Working out isn’t all about dropping pounds or prepping for your next triathlon. Regular exercise also gives you a healthy, glowing look and an unmistakable va-va-voom that you just can’t get any other way. The powers of a steady fitness routine are impressive. Regular exercise can help you build stronger muscles, stave off chronic illnesses, and make your clothes fit a whole lot better.
But there's another benefit of physical activity that deserves a shout-out. Exercise makes you look and feel younger. Even moderate amounts of exercise can shave years off your age, no matter how many birthdays you've actually celebrated. Of course, you can't change your chronological age, but exercise can improve your health to the point where you look and feel younger than you are. Behold the physical and mental effects a sweat session can have on your brain and body.
Just reading this list will motivate you to never blow off a gym session again.
Exercise gives you more Vim & Vigor
A workout is like nature's energy drink, firing up your brain and body so you feel more alert and alive. Exercise puts your body in a state of arousal, which translates into more vitality and a greater sense of well being. Daily tasks become less strenuous and require less exertion. It's the kind of pep in your step that makes you feel like you've peeled off a decade or two.
Exercise jumpstarts your sex drive
A sweat session improves blood flow all over your body, including below the belt! Working out brings on more confidence about your appearance and body, and that puts you in a sexier mindset. And don't forget the all-over energy surge exercise offers, which gives you extra fuel so you can rock the sheets.
Exercise keeps you skin soft and glowing.
A dewy sheen on your cheeks thanks to all the sweat dripping off your forehead may not be the only way fitness keeps your skin young. Researchers at McMaster University in Ontario studied a small group of adults between ages 20 and 84. The frequent exercisers who were over age 40 had skin that resembled the more supple, elastic skin of people in their 20s and 30s. The difference had nothing to do with sun exposure (which would age your skin faster if you didn't wear sunscreen), reported the research team; they theorized that exercise creates body substances that help slow aging in skin, though they say more research is needed to learn how exercise changes skin composition.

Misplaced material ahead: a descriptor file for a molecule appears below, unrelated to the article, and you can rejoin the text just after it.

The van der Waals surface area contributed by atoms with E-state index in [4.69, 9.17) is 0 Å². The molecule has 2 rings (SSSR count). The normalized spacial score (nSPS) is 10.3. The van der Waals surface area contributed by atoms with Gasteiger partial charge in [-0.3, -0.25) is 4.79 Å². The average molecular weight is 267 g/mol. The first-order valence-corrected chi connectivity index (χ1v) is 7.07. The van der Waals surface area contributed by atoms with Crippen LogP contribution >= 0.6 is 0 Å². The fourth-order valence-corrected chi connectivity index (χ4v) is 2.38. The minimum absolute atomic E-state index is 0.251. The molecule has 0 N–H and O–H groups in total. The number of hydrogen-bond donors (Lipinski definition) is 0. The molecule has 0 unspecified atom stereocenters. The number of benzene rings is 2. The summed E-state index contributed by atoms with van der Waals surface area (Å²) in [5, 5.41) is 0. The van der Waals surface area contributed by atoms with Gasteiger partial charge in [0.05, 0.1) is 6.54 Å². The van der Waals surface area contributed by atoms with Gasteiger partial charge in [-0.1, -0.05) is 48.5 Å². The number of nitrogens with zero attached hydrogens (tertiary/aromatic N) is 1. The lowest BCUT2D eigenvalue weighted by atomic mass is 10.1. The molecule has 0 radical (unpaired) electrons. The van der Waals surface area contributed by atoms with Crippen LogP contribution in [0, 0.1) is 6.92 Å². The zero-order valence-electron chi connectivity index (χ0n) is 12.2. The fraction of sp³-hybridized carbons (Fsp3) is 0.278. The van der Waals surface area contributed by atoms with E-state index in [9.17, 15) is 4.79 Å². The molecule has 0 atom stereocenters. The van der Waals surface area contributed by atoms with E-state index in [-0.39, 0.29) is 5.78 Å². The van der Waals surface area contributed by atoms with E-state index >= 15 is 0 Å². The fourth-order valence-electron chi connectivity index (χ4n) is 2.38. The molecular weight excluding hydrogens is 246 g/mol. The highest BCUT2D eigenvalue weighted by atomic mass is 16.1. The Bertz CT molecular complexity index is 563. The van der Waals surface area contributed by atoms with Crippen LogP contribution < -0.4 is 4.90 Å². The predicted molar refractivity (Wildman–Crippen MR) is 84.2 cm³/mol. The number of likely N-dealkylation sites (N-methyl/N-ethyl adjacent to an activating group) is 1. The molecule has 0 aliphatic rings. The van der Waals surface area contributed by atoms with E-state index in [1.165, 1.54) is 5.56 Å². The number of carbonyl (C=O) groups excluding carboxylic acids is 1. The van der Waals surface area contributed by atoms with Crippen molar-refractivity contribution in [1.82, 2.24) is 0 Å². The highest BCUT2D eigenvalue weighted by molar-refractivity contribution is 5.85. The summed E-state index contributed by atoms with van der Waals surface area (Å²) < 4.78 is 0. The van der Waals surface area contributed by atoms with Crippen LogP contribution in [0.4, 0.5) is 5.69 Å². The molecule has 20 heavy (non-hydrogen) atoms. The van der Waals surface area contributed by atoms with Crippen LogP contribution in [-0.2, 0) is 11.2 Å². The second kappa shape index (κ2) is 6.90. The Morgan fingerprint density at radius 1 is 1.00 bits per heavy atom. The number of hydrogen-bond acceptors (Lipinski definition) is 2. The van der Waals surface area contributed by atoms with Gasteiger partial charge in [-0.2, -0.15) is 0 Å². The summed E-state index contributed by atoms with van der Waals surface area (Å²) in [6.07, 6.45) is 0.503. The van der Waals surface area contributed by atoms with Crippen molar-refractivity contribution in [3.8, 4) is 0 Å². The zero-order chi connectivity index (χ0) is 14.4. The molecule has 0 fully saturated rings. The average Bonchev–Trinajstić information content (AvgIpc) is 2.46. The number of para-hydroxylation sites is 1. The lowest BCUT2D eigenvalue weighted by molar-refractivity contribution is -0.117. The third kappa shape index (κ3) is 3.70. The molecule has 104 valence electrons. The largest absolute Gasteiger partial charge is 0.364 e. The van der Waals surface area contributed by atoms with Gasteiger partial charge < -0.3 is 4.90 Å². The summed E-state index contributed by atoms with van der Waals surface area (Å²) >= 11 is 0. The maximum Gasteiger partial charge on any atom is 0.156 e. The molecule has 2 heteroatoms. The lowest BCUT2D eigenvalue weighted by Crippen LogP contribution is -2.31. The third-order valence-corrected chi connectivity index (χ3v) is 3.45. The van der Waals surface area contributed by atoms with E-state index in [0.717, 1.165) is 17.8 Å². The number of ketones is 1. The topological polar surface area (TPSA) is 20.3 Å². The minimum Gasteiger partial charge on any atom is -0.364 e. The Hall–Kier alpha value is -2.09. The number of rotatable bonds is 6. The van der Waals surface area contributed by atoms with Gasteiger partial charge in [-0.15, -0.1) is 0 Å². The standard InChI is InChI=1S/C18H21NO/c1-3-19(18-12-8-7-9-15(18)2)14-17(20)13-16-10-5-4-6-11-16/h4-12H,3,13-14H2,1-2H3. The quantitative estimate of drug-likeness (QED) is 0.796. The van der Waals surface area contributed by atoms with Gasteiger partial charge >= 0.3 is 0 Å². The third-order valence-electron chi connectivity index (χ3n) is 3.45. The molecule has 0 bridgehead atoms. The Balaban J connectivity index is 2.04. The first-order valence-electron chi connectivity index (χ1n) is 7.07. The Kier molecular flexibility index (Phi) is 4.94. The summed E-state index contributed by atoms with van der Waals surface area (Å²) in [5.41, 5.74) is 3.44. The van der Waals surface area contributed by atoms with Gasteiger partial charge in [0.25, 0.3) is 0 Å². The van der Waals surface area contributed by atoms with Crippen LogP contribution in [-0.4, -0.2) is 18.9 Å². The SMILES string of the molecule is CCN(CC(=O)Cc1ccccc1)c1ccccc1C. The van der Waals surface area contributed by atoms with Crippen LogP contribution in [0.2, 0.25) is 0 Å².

Exercise improves your posture
Thanks to muscle loss and bone density changes, your posture takes a hit as you age. Counteract this with strength training, which builds muscle and bone health, especially in your core and along your spine, so you naturally stand taller and shave years off your appearance. Working out also makes you feel more psychologically powerful, so you naturally stop slouching and straighten up.
Exercise improves your flexibility
Aging doesn't just make your opinions more inflexible—it makes your muscles and joints more fixed in place as well, leaving you feeling stiff and rickety. Regular workouts, especially stretching-oriented routines such as yoga and Pilates, keep you loose and flexible. If cardio workouts are your preference, you can still boost your flexibility by warming up and cooling down with foam roller exercises. This foam fitness tool gets rid of the knots that form in muscle, reducing rigidity.
Exercise boosts your mood
You've heard of runner's high, and that blissful mood boost can happen during any sweat-inducing cardio workout. It seems to come down to endorphins, the body chemicals your system cranks out when you're active. Endorphins are like natural opiates. Some evidence shows that gym sessions can trigger changes in other neurotransmitters linked to pleasurable feelings, such as dopamine. And the confidence kick you get helps you feel happier too.
Exercise helps you sleep soundly
Restful sleep is like a fountain of youth, and exercise helps you achieve it. Research shows that regular exercisers fall asleep more easily and are more likely to experience deep REM sleep. A heart-pumping workout tires you out, sure, but there's more to it than that. Sleeping well helps all the systems in your body function optimally, so you're less likely to feel stressed and then toss and turn all night. A recent study bears this out, finding that getting at least 150 minutes of exercise per week improved sleep quality by 65%.
The bottom line on exercise
Exercise and physical activity are a great way to feel better, boost your health and have fun. Aim for at least 150 minutes per week of moderate-intensity exercise, or 75 minutes per week of vigorous exercise. Try to engage in a combination of vigorous and moderate aerobic exercises, such as running, walking or swimming. Squeeze in strength training at least twice per week by lifting free weights, using weight machines or doing body weight exercises. Space out your activities throughout the week. If you want to lose weight or meet specific fitness goals, you may need to ramp up your exercise efforts. Remember to check with your doctor before starting a new exercise program, especially if you haven't exercised for a long time, have chronic health problems, such as heart disease, diabetes or arthritis, or you have any concerns.
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